There's introductions and there's introductions and there's introductions, and then there's ones like this where I'm introducing a book that has some kind of connection to me, and I have no idea what I can really add to the book in your hand. Still, I need to try.
I once -- at the International Conference on the Fantastic in the Arts, in Florida, some years ago -- went to a presentation of three papers on my work (one of which is reprinted here), and after each paper was presented, I was asked if I would like to make some reply, which is honestly a bit like asking someone who has just undergone an autopsy if he'd like to talk about the experience. (My replies varied, at least in memory, from "Er, thanks. That was very nice of you," to an "Er, with respect, if you read the issue you've cited, I don't believe it actually says what you think it does". But possibly I just smiled and nodded.)
Those were, however -- with the exception of pointing out the occasional objective mistake -- simply my opinions, and I don't consider them to be privileged. Once you've written something it's not yours any longer: it belongs to other people, and they all have opinions about it, and every single one of those opinions is as correct as that of the author -- more so, perhaps. Because those people have read the work as something perfectly new, and, barring amnesia, an author is never going to be able to do that. There will be too many ghost-versions of the story in the way, and besides, the author cannot read it for the first time, wondering what happens next, comparing it to other things that he or she has read.
So while I may, opinionated myself, disagree with some of the conclusions presented here, I am quite content for the opinions to exist; after all, the people who came to them read the work for the first time, which is more than I've ever managed. Sometimes I've had my eyes opened by papers on something I'd written, and noticed that there was something else there than I had intended. I've been praised for unintentional cleverness and damned for things I don't actually think I did. And I've always enjoyed it, perhaps because I've always had a healthy respect for academia. Even when I'm puzzled by it, it treats art like it matters. And for those of us who make art, that's a fine thing to experience.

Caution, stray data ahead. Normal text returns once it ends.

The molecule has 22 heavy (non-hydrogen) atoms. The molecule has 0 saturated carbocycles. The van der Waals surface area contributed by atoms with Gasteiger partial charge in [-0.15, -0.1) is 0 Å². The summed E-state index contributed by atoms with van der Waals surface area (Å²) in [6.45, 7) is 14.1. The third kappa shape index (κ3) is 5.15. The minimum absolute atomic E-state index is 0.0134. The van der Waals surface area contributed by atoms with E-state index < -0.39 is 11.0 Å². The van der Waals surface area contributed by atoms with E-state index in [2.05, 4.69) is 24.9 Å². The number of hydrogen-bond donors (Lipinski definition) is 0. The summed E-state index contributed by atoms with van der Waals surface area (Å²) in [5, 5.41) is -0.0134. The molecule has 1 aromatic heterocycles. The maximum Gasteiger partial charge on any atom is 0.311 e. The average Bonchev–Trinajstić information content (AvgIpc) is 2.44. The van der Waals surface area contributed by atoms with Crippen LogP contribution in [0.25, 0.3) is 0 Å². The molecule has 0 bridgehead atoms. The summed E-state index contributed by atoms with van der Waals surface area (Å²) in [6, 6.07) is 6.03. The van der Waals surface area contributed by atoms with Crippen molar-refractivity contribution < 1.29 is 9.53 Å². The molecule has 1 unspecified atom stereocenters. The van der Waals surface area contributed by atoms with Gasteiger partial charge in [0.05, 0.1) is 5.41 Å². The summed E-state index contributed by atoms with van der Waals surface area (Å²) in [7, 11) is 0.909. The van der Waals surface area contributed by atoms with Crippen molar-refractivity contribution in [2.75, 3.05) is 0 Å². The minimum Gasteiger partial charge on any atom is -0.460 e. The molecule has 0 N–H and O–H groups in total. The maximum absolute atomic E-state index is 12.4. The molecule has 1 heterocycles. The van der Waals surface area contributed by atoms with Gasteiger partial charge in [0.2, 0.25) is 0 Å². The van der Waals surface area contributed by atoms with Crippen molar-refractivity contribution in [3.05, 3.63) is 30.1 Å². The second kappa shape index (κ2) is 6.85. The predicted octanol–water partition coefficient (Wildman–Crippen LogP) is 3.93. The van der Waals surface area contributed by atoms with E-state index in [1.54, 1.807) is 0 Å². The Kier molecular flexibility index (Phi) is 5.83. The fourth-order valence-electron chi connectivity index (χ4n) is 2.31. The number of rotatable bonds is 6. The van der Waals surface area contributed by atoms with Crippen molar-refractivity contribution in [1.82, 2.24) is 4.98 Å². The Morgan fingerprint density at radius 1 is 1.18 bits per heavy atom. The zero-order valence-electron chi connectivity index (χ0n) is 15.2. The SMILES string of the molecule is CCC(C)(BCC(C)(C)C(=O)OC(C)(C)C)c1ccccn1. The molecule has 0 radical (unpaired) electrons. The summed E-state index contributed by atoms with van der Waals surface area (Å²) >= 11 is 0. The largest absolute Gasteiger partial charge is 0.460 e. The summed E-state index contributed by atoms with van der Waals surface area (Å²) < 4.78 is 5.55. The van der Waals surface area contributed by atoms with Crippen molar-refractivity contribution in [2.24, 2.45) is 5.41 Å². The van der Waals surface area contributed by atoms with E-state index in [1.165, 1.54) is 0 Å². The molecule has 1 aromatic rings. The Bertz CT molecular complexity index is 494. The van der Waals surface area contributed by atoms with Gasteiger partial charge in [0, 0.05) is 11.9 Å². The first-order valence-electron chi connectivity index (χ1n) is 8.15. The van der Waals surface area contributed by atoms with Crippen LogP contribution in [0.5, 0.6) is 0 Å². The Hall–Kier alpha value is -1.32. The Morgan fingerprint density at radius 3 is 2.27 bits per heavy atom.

I'm always particularly delighted by academic attention to comics -- partly because I think we need the best critical minds to point to what we do and explain it to ourselves, and partly, even mostly, because it shows how much things are changing. (A decade ago I was invited to speak at one major American university by the art department, and was informed, apologetically, that the English department were, ah, boycotting my talk, because, after all, I did comics. These days the invitations come from the English departments...)
One thing I know that I can say is that Joe Sanders (there are two people of that name in this book, just to confuse you. I'm talking about the editor) is not only a fine and perspicacious critic, and an excellent teacher, but he has also proved quite indefatigable in bringing this book into the world. I hope this book will prove to be only the beginning of the printed and collected dialogue between those who do comics and those who tell us what we did.
January 10, 2006